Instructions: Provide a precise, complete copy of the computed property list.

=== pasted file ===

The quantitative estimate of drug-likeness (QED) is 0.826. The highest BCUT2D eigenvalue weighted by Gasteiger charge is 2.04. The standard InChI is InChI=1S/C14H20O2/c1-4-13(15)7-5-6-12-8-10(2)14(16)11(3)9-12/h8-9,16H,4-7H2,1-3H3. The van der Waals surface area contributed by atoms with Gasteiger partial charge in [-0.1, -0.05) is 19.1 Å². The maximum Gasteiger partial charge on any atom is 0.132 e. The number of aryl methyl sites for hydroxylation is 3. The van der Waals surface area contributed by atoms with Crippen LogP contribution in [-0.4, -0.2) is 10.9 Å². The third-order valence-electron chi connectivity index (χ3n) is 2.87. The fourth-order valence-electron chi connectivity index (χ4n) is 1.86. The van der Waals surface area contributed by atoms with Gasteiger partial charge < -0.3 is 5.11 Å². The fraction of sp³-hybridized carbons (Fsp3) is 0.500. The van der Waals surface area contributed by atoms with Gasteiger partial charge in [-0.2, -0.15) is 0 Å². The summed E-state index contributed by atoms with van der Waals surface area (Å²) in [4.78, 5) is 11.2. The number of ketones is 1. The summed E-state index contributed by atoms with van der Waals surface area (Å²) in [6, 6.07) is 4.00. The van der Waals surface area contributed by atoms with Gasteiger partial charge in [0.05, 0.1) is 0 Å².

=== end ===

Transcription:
The quantitative estimate of drug-likeness (QED) is 0.826. The highest BCUT2D eigenvalue weighted by Gasteiger charge is 2.04. The standard InChI is InChI=1S/C14H20O2/c1-4-13(15)7-5-6-12-8-10(2)14(16)11(3)9-12/h8-9,16H,4-7H2,1-3H3. The van der Waals surface area contributed by atoms with Gasteiger partial charge in [-0.1, -0.05) is 19.1 Å². The maximum Gasteiger partial charge on any atom is 0.132 e. The number of aryl methyl sites for hydroxylation is 3. The van der Waals surface area contributed by atoms with Crippen LogP contribution in [-0.4, -0.2) is 10.9 Å². The third-order valence-electron chi connectivity index (χ3n) is 2.87. The fourth-order valence-electron chi connectivity index (χ4n) is 1.86. The van der Waals surface area contributed by atoms with Gasteiger partial charge < -0.3 is 5.11 Å². The fraction of sp³-hybridized carbons (Fsp3) is 0.500. The van der Waals surface area contributed by atoms with Gasteiger partial charge in [-0.2, -0.15) is 0 Å². The summed E-state index contributed by atoms with van der Waals surface area (Å²) in [4.78, 5) is 11.2. The number of ketones is 1. The summed E-state index contributed by atoms with van der Waals surface area (Å²) in [6, 6.07) is 4.00. The van der Waals surface area contributed by atoms with Gasteiger partial charge in [0.05, 0.1) is 0 Å².